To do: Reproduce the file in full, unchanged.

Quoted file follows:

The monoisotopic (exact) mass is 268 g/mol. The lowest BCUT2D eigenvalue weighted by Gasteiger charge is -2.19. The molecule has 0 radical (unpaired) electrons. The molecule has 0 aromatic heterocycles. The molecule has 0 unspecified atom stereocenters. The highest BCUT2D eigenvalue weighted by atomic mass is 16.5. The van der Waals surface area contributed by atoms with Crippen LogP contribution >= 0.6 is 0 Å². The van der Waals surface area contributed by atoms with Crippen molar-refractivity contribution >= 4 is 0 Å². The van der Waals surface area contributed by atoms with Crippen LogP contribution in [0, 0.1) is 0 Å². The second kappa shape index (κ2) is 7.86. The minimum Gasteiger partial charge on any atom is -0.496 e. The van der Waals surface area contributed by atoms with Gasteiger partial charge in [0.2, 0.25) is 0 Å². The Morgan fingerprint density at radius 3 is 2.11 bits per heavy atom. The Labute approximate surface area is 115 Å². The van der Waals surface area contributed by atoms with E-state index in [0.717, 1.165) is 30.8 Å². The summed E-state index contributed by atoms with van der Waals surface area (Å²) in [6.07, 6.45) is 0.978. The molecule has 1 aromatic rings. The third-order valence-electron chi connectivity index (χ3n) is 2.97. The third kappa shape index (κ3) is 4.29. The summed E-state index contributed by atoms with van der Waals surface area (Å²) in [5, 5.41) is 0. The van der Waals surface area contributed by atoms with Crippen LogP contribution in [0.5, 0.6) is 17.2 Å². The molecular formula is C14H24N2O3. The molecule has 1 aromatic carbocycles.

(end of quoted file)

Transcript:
The monoisotopic (exact) mass is 268 g/mol. The lowest BCUT2D eigenvalue weighted by Gasteiger charge is -2.19. The molecule has 0 radical (unpaired) electrons. The molecule has 0 aromatic heterocycles. The molecule has 0 unspecified atom stereocenters. The highest BCUT2D eigenvalue weighted by atomic mass is 16.5. The van der Waals surface area contributed by atoms with Crippen LogP contribution >= 0.6 is 0 Å². The van der Waals surface area contributed by atoms with Crippen molar-refractivity contribution >= 4 is 0 Å². The van der Waals surface area contributed by atoms with Crippen LogP contribution in [0, 0.1) is 0 Å². The second kappa shape index (κ2) is 7.86. The minimum Gasteiger partial charge on any atom is -0.496 e. The van der Waals surface area contributed by atoms with Gasteiger partial charge in [0.2, 0.25) is 0 Å². The Morgan fingerprint density at radius 3 is 2.11 bits per heavy atom. The Labute approximate surface area is 115 Å². The van der Waals surface area contributed by atoms with E-state index in [0.717, 1.165) is 30.8 Å². The summed E-state index contributed by atoms with van der Waals surface area (Å²) in [6.07, 6.45) is 0.978. The molecule has 1 aromatic rings. The third-order valence-electron chi connectivity index (χ3n) is 2.97. The third kappa shape index (κ3) is 4.29. The summed E-state index contributed by atoms with van der Waals surface area (Å²) in [5, 5.41) is 0. The van der Waals surface area contributed by atoms with Crippen LogP contribution in [0.5, 0.6) is 17.2 Å². The molecular formula is C14H24N2O3. The molecule has 1 aromatic carbocycles.